Resources for Teachers - Television
This lesson develops a beginning awareness by students of how they feel towards, and respond to, different sports, and how the media represents athletics.
This lesson looks at the increasing prominence of gambling in the media, particularly movies and television.
In this lesson, students discuss television programming aimed at children and how girls and boys are portrayed in it. Students illustrate what they dislike about portrayals of girls or boys and then create their own TV character who will counter the illustrated negative portrayals.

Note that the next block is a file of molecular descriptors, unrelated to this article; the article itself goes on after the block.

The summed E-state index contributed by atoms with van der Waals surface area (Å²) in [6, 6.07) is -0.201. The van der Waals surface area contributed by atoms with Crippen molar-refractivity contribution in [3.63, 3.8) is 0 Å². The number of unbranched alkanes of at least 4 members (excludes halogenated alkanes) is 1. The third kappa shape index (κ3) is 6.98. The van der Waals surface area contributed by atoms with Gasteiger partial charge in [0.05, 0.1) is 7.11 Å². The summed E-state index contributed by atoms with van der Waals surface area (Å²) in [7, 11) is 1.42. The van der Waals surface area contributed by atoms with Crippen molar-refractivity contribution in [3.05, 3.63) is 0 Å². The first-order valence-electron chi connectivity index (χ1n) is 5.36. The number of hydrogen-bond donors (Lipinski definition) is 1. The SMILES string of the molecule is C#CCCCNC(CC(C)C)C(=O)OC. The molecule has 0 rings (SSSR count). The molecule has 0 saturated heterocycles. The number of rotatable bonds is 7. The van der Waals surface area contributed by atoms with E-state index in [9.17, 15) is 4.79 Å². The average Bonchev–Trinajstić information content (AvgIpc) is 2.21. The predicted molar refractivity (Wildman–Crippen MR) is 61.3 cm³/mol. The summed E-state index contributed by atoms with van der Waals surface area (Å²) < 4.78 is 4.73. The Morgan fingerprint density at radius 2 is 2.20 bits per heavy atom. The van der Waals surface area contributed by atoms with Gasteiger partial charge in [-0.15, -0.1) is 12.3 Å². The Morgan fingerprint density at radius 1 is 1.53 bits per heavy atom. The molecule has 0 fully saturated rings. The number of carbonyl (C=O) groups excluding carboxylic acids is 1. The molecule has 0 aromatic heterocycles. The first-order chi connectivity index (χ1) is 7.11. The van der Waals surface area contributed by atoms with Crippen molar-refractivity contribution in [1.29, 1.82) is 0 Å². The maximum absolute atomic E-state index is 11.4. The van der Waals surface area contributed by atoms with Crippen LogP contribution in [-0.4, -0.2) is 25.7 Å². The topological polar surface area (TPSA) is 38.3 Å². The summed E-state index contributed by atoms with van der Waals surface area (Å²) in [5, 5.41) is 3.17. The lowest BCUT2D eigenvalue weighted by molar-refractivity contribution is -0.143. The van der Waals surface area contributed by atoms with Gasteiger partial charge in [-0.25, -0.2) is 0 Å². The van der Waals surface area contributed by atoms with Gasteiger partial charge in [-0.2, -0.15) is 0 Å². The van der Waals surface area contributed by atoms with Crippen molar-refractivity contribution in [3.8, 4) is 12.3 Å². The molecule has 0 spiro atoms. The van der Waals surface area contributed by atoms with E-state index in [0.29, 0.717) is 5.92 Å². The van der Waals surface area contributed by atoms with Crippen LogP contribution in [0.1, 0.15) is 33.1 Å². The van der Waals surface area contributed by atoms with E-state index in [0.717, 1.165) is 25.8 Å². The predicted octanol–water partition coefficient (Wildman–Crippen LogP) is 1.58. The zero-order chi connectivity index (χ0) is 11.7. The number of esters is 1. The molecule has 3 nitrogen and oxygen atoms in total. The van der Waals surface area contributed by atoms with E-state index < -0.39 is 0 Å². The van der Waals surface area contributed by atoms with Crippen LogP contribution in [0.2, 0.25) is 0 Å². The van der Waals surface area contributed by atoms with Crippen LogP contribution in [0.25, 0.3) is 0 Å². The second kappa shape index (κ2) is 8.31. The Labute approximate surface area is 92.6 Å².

To introduce students to the organizations of the Canadian broadcasting industry, and to the codes, guidelines and issues relating to violence, ethics, representation, advertising and the accuracy of news in television and radio programming.
The intense media coverage that accompanies traumatic events, such as war, acts of terrorism and natural disasters, can be very disturbing for children and teens. Certain young people are particularly vulnerable and some can be seriously distressed simply by watching TV replays of such events.
Parents, educators, health practitioners and others who work with kids can help to lessen anxieties arising from the coverage of catastrophic events.